Millersville Students Embrace the Beauty of the Susquehanna River on a Kayaking Trip

On the afternoon of September 29, rather than holding class in a sober and stuffy classroom, Dr. Justin Mando took his students on their annual Susquehanna River kayak trip. At 4:30pm, when a discussion of rhetoric and the environment would be introduced during an average class day, the students were getting into their kayaks from Shank’s Mare Outfitters on Lake Clarke. Mando could sense the excitement buzzing through the participating students on this cool evening, as river guide Devin Winand led the wary class downriver past trees with leaves beginning to change into fall colors. Rather than the smell of stale classroom air, the students spent this class period smelling overripe pawpaws, gasoline and exhaust from boats, cigarette smoke from a fisherman, and an undetermined smell that one student suggested may be the planets most early formed river itself.

As they glided across the water, above them flew cormorants, white egrets, ospreys, and blue herons. Jet skiers and boaters gracefully flew by, leaving unsettled portions of the river behind them, which soon reverted back to its original state. Some boats sat patiently atop the river, causing as little disruption of the rippling water as possible, with fishing lines extending from them. On the way back upstream, they came across a sunken pontoon boat next to a large fallen sycamore.

“We wondered if there was some relationship between the boat and the tree,” said Mando.

Experience as the Best Way to Learn about the Environment

Mando is a professor at Millersville University, and each year he takes his English 466 Writing Studies Seminar: Environmental Writing class on a Susquehanna River kayak trip in preparation for a class assignment where his students write about the river to gather information about, and generate feelings on, the environmental issues affecting the river. Mando is a big proponent of giving his students hands-on experiences with the environment, and he does not fail with this teaching strategy.

Over the course of a serene journey over a submerged canal tow path and up Fishing Creek, the students gained an abundance of information on the area and the history of the river. Liz Winand, co-owner of Shank’s Mare Outfitter, gave an extensive and colorful explanation of the history beneath the students’ kayaks. They were hit with a wave of information about found artifacts, such as a 2,000 year old grinding stone from the Susquehannock Tribe, the historic canal system, Captain John Smith’s mapping of the Chesapeake Bay and lower Susquehanna, and Thomas Cresop and the charting of the area that led to the mapping of the Mason Dixon line. As the students paddled the river, their minds were processing this newfound information as if it were scenes from a movie that had taken place right outside their campus.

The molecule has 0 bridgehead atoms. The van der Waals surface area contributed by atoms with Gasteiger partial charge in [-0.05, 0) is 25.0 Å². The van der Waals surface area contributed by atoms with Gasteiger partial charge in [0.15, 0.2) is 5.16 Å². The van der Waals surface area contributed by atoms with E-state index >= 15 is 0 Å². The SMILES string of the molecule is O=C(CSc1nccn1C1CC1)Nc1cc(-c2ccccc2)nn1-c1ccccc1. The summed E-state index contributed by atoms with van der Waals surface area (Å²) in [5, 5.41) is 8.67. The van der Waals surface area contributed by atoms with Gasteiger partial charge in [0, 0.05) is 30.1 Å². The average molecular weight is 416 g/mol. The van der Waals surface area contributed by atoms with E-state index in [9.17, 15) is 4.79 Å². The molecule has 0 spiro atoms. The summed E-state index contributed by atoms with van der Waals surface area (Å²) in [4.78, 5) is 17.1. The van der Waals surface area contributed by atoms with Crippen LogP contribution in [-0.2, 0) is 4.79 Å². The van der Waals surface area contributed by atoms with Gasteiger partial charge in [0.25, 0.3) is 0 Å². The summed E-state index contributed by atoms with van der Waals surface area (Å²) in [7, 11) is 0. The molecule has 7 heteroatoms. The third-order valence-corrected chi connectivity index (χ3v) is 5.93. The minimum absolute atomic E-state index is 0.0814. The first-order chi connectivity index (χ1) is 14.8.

As the journey continued, the students overcame obstacles from a shy nature surprised with the presence of people—such as paddlers stuck in shallow water. At one point, tour guide Devin performed a shocking balancing act as he stood on his kayak to harvest some pawpaws for the students. Upon tasting this for the first time, students claimed the potato shaped fruit, with kidney bean shaped seeds and a meaty, white interior, tasted like a weird mango. In fact, the pawpaw is a native fruit with a recognized culture surrounding it, including an occasional pawpaw festival here and there.

Mando and the students felt a creeping sense of hope at the realization that they had not seen many indications of pollution within the water, despite a single dead carp that had ascended to the river’s surface. However, they were still well-aware of the mob of plastic pollution hiding just out of sight—within the river and staked out among the greenery along the riverbank.

More Than Just Water

While the water was the star of the show, there were some supporting characters to the day: Devin pointed out and taught the student about Turkey Hill’s distribution facility and windmills, a landfill that resided on the same land, a famous artist and local resident Jeff Koons who fought against the proposition to raise the landfill, and the beautiful grassy field of upriver High Point, which was proposed to be developed into an area of townhouses that was fortunately rejected by the locals.

“[We] headed back in after that, and it was so cold, but we did get a lovely sunset,” said Clara Studdard, a student of Mando’s working on a Bachelor of Fine Arts.

The students left the river that day with more insight about the environment just outside their classroom than any textbook could have offered them. That is the beauty of experiential learning.

RiverStewards is working with students at Millersville University on Susquehanna Storytelling– a series of blog articles, videos, and other means of educating people on what makes the Susquehanna River so special and important to the economy, the environment, and to our quality of life. If you are a college professor located at an institute of higher learning within the Susquehanna River watershed and would like to have your students involved in Susquehanna Storytelling, please contact Jessica Aiello by sending email to:

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